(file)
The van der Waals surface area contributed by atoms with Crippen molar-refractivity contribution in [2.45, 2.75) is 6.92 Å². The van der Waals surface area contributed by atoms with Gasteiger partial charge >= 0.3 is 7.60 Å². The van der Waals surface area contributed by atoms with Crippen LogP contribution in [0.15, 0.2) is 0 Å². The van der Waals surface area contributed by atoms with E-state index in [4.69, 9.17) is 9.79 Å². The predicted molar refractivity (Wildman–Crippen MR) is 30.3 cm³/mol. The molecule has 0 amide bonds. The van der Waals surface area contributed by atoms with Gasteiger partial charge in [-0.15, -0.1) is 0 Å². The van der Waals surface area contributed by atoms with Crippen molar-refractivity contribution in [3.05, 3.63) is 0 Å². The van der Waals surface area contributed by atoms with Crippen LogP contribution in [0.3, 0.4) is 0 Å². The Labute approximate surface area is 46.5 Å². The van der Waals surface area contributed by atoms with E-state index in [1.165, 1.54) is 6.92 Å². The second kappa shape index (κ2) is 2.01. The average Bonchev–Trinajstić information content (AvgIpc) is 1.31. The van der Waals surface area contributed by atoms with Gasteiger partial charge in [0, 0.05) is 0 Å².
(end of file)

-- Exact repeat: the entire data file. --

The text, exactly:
The van der Waals surface area contributed by atoms with Crippen molar-refractivity contribution in [2.45, 2.75) is 6.92 Å². The van der Waals surface area contributed by atoms with Gasteiger partial charge >= 0.3 is 7.60 Å². The van der Waals surface area contributed by atoms with Crippen LogP contribution in [0.15, 0.2) is 0 Å². The van der Waals surface area contributed by atoms with E-state index in [4.69, 9.17) is 9.79 Å². The predicted molar refractivity (Wildman–Crippen MR) is 30.3 cm³/mol. The molecule has 0 amide bonds. The van der Waals surface area contributed by atoms with Gasteiger partial charge in [-0.15, -0.1) is 0 Å². The van der Waals surface area contributed by atoms with Crippen molar-refractivity contribution in [3.05, 3.63) is 0 Å². The van der Waals surface area contributed by atoms with Crippen LogP contribution in [0.3, 0.4) is 0 Å². The Labute approximate surface area is 46.5 Å². The van der Waals surface area contributed by atoms with E-state index in [1.165, 1.54) is 6.92 Å². The second kappa shape index (κ2) is 2.01. The average Bonchev–Trinajstić information content (AvgIpc) is 1.31. The van der Waals surface area contributed by atoms with Gasteiger partial charge in [0, 0.05) is 0 Å².